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July 28, 2011


by refugeeactioncoalitionsydney


As revealed on the ABC’s Lateline, Thursday night, documents obtained by refugee activists in the Refugee Rights Action Network in Perth reveal a shocking level of self-harm inside Christmas Island. They also cast doubt on the integrity of Serco’s management of the detention centre, with question marks over the accuracy of its reporting and the culture encouraged among the guards.

“The fact that the instructions to guards that ‘Hoffman’s are to be worn by all officers at all times’ –referring to Hoffman knives used to cut down attempted hangings– is a startling indication of the emergency situation inside the detention centre,” said Victoria Martin-Iverson, a spokesperson for the Refugee Rights Action Network, in Perth.

They also raise questions about whether Serco, the private company responsible for managing the detention is accurately reporting the degree of self-harm and attempted to suicide to avoid “abatements” ie fines associated with mismanagement of the detention centre.

The documents summarising incidents between 9th and 20th June, records 48 self harm incidents – 12 instances of “actual self harm,” 32 of “threatened self harm” and four of “self harm attempted serious.”

Yet individual records among the documents show there were 14 instances of self-harm on three days alone. On at least one occasion, an attempted hanging is recorded as “threatened self harm”, and none of the recorded attempted hangings appear as “self harm attempted serious”.

“This is evidence enough that Serco may be less than honest with its statistics, and reason enough to hold an inquiry into its management of the detention centre, ” said Victoria Martin-Iverson.

“In June Serco guards, were told ‘…be very careful what you say around DIAC as loose lips sink ships…remember your contract confidentiality…’ Such instructions put a question mark over Serco management’s attitude to openness and disclosure of information.

“There are also serious questions about the level of training and corporate concern for their duty of care to the asylum seekers. One asylum seeker seems to have been left in the ‘visits’ area now being used as a suicide watch area despite having a suspected broken arm.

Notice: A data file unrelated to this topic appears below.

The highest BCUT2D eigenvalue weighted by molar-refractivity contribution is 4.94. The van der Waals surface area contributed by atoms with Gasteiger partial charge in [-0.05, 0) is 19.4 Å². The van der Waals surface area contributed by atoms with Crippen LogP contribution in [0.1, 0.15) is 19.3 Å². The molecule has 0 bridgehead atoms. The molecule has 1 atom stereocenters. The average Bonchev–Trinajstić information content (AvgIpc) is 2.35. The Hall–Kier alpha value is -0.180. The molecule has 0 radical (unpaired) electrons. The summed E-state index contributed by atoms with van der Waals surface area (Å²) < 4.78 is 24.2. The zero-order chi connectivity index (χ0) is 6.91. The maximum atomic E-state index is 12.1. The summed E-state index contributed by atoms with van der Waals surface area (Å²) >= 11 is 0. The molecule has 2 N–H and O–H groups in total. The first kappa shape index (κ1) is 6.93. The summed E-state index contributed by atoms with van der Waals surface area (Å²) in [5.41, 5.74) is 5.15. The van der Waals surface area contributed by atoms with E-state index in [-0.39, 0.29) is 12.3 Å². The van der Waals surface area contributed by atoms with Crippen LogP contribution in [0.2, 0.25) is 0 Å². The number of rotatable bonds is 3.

Another document refers to clients creating a self-harm culture using self-harm as bargaining tool. Encouraging this idea among guards can only result in them being dismissive or indifferent to psychiatrically damaged and vulnerable people.

“I have been told by a Christmas Island guard that an asylum seeker banging their head is not considered a serious incident unless they are bleeding or unconscious. Only in a detention centre would such an attitude be tolerated,” she said.

“The government’s policies of long term detention are primarily responsible for the toxic environment inside the detention centres, and it should not be allowed to hide behind its commercial arrangements with Serco. But Serco is doing the government’s bidding,” said Ian Rinrtoul, from the Refugee Action Coalition.

The Ombudsman’s inquiry must include an investigation of the practices, and the toxic culture fostered by Serco inside the detention centres,” said Rintoul.

Suicide Prevention Australia has also written to the Ombudsman asking that the terms of inquiry to be widened to explicitly include suicide and suicide prevention.

For media comment, contact Victoria Martin-Iverson 0410589064 (in Perth, 2 hours behind eastern states), Ian Rintoul 0417 275 713

Also available for comment:

Professor Louise Newman, director of Monash University Centre for Developmental Psychiatry and Psychology, who has seen the leaked Serco documents.

Dr Michael Dudley, Chairperson Suicide Prevention Australia

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